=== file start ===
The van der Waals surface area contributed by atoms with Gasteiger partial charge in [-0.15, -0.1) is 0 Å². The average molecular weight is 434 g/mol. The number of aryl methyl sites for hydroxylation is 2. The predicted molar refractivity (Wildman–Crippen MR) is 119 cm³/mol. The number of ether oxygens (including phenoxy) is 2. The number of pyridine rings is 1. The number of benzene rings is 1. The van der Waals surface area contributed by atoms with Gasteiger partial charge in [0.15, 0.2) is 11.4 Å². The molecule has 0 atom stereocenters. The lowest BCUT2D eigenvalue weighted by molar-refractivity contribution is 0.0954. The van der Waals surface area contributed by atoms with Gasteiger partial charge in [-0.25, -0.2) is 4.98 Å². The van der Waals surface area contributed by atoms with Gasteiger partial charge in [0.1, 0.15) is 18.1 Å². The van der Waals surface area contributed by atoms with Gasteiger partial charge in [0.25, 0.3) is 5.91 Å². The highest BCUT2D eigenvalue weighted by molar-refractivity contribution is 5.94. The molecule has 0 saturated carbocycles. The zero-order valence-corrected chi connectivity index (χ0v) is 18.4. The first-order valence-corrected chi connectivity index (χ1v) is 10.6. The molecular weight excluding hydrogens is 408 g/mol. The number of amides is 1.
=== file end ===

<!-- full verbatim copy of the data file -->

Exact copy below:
The van der Waals surface area contributed by atoms with Gasteiger partial charge in [-0.15, -0.1) is 0 Å². The average molecular weight is 434 g/mol. The number of aryl methyl sites for hydroxylation is 2. The predicted molar refractivity (Wildman–Crippen MR) is 119 cm³/mol. The number of ether oxygens (including phenoxy) is 2. The number of pyridine rings is 1. The number of benzene rings is 1. The van der Waals surface area contributed by atoms with Gasteiger partial charge in [0.15, 0.2) is 11.4 Å². The molecule has 0 atom stereocenters. The lowest BCUT2D eigenvalue weighted by molar-refractivity contribution is 0.0954. The van der Waals surface area contributed by atoms with Gasteiger partial charge in [-0.25, -0.2) is 4.98 Å². The van der Waals surface area contributed by atoms with Gasteiger partial charge in [0.1, 0.15) is 18.1 Å². The van der Waals surface area contributed by atoms with Gasteiger partial charge in [0.25, 0.3) is 5.91 Å². The highest BCUT2D eigenvalue weighted by molar-refractivity contribution is 5.94. The molecule has 0 saturated carbocycles. The zero-order valence-corrected chi connectivity index (χ0v) is 18.4. The first-order valence-corrected chi connectivity index (χ1v) is 10.6. The molecular weight excluding hydrogens is 408 g/mol. The number of amides is 1.